‘The Crown’s boot is on our neck’: Angry protesters reject royal mourning

Protesters calling for the monarchy to be abolished smeared the Australian flag with fake blood as they paraded through central Melbourne on a public holiday to mourn the Queen.

The protesters had marched from a “healing” event on Thursday at Birrarung Marr carrying signs reading “land rights, not royal rights” and chanting “abolish the monarchy – down with the king”.

Greens MP Lidia Thorpe expresses her anger over Indigenous rights at the nationwide Warriors of Aborigjnal Resistance Anti-Monarchist protest.Credit:Chris Hopkins

At the intersection of Flinders and Swanston streets, Greens Senator Lidia Thorpe, her hands covered in fake blood to highlight the impact of colonisation, addressed a seated crowd of about 500 people.

“The Crown’s boot is on our neck and we’re sick of it,” Thorpe said. “You want to mourn the coloniser who brought the pain and the genocide and the murders here to our people. Shame.

“While everyone mourns the Queen, we have 10-year-old babies trying to take their lives in Don Dale prison.”

On the route from Birrarung Marr, protesters had paused at the British Consulate on Collins Street, where some smeared fake blood on a metal coat of arms fixed to the wall of the building.

Handprints in fake blood on a coat of arms outside the British Consulate in Melbourne.Credit:Chris Hopkins

That did not appear to be the British symbol and was more probably associated with the Cartier store that occupies the building’s ground floor.

They also stopped at Parliament House to repeat chants for Australia to sever ties with the monarchy and return Aboriginal land.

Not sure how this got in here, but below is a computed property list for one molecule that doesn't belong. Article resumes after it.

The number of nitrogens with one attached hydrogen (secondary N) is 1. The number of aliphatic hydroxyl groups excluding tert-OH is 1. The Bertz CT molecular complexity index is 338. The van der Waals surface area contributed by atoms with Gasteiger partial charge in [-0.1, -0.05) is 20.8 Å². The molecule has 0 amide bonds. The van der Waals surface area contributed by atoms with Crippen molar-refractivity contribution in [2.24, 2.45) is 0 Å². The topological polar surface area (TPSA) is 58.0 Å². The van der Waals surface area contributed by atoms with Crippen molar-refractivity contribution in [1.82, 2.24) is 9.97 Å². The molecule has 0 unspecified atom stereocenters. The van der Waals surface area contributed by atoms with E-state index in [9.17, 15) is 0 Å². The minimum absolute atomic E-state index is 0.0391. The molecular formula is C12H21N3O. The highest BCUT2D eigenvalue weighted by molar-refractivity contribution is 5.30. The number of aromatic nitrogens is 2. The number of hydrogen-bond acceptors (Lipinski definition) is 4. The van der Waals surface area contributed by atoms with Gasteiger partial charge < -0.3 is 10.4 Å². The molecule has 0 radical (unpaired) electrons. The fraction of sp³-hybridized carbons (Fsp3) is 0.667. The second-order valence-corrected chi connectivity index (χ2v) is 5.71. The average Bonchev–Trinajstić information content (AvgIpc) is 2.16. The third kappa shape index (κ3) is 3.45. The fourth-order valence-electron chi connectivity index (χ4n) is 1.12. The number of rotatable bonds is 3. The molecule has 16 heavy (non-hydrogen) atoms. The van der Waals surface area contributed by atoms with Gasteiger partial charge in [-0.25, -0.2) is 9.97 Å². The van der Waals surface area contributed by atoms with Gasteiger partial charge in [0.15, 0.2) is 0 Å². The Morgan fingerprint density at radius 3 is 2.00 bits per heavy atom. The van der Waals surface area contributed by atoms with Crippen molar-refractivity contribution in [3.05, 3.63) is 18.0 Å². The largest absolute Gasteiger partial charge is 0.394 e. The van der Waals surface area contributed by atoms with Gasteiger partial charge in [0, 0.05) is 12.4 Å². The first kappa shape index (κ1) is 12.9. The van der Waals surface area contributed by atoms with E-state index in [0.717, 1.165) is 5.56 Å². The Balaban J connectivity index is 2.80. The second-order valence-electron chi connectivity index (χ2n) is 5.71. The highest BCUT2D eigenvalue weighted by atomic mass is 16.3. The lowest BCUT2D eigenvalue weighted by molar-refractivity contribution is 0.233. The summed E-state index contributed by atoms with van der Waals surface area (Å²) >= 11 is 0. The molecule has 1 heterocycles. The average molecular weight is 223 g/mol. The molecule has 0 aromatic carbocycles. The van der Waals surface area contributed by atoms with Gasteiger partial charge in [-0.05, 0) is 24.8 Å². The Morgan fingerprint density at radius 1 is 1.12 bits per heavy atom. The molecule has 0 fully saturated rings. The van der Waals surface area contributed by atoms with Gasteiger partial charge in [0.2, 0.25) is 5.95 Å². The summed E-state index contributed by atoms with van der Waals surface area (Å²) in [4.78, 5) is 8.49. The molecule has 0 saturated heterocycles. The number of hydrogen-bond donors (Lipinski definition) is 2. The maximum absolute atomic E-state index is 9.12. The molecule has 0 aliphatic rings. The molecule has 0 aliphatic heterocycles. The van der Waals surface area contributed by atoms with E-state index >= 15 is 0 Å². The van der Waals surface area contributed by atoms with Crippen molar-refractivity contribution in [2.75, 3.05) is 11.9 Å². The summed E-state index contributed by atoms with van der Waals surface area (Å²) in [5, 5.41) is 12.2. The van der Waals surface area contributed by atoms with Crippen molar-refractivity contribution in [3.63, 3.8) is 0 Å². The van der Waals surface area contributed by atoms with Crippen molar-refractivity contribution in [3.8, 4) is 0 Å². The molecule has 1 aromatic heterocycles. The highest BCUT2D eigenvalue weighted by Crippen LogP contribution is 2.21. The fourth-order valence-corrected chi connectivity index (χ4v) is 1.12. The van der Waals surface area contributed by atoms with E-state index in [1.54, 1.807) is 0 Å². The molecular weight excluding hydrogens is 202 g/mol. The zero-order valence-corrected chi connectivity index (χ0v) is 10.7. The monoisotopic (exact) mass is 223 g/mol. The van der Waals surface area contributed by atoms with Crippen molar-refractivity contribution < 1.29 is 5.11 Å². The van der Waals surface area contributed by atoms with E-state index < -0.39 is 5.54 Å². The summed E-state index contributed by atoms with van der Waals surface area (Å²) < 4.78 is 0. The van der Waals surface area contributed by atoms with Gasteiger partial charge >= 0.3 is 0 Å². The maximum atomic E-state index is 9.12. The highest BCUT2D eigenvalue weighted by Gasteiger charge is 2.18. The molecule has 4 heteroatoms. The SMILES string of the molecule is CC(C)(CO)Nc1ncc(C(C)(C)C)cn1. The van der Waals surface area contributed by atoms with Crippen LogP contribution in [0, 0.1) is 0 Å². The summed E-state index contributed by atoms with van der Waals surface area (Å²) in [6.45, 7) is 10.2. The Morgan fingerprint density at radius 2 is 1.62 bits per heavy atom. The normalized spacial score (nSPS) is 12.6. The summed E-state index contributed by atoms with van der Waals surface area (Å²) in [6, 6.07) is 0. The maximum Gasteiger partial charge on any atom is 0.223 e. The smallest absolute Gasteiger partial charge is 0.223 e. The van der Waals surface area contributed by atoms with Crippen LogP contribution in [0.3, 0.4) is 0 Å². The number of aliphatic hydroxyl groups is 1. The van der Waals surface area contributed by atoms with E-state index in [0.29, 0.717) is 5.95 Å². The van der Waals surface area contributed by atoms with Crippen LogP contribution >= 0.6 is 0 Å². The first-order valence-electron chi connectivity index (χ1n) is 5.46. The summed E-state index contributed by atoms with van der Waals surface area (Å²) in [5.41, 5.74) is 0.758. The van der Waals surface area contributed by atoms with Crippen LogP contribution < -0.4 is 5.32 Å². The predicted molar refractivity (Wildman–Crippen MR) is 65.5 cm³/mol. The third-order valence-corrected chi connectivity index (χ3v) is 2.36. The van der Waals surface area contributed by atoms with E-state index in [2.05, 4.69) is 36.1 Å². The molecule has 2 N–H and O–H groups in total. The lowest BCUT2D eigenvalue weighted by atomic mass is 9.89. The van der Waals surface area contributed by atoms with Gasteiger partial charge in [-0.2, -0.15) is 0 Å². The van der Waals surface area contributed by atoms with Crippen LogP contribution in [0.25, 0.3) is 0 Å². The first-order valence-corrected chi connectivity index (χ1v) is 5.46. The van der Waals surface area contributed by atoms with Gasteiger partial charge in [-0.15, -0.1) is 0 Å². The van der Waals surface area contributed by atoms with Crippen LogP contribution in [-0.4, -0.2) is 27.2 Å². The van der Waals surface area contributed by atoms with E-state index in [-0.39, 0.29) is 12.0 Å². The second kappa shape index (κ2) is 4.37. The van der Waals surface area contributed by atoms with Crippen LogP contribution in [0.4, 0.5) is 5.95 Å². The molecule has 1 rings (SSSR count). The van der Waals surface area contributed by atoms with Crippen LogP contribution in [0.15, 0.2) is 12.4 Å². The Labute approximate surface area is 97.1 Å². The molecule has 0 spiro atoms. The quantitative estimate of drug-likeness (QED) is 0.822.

Maylene Slater-Burns, a Kamilaroi woman among the protesters, said the public grief acknowledged over the monarch’s death flew in the face of Aboriginal people calling for a day of mourning for decades.

“There should be a day of mourning to acknowledge our people, our suffering; our continued loss of culture and kin,” said Slater-Burns, who wore a possum skin as a symbol of mourning over her right shoulder.

Uncle Charlie and around 500 supporters of Indigenous rights, rejecting a public holiday mourning the death of Queen Elizabeth II.Credit:Chris Hopkin

She pointed to Premier Daniel Andrews’ election commitment this week to replace the Aboriginal name of a rebuilt Maroondah Hospital with a tribute to the Queen as “a step backwards” and a “painful message” to First Nations people.

“Dan Andrews … needs to have a really hard think about the decisions that he’s making and whether it’s in the best interests of First Nations people. And is he really an ally in our fight for recognition?” Slater-Burns said.

Aboriginal rights activist Gary Murray, who addressed the crowd, said he considered himself “caught in a bind” on Australia rejecting its ties to the monarchy.

His grandfather-figure Sir Douglas Nicholas was the first Aboriginal person to be knighted in Australia – a title Murray said he did not believe in but brought Nicholas “extra weapons” to negotiate with.

Murray told The Age that advocates needed to continue to fight for Aboriginal self-determination and sovereignty.

“[The monarchy] doesn’t fit into that,” he said. “We have to sort our own political systems out as First Nations.”

Activist and academic Gary Foley, who addressed the crowd twice, said that Australia needed to acknowledge its history of colonisation. But he saw no hope of Australia becoming a republic before a referendum is held on an Indigenous Voice to parliament.

“Progress will never be made until Australians come to terms and understand their own history and face up. That’s not going to happen in my lifetime,” he said.

Larissa Jane Ryan, a 31-year-old Wamba Wamba and Dhudhuroa woman, lost her parents and sister all before she turned 30 and links their deaths with the impact of colonisation.

“This process has been really sad to see,” she said. “Everyone’s just jumped on the wagon of Queen Elizabeth dying, instead of stopping to think about the impacts of the history of this country.”

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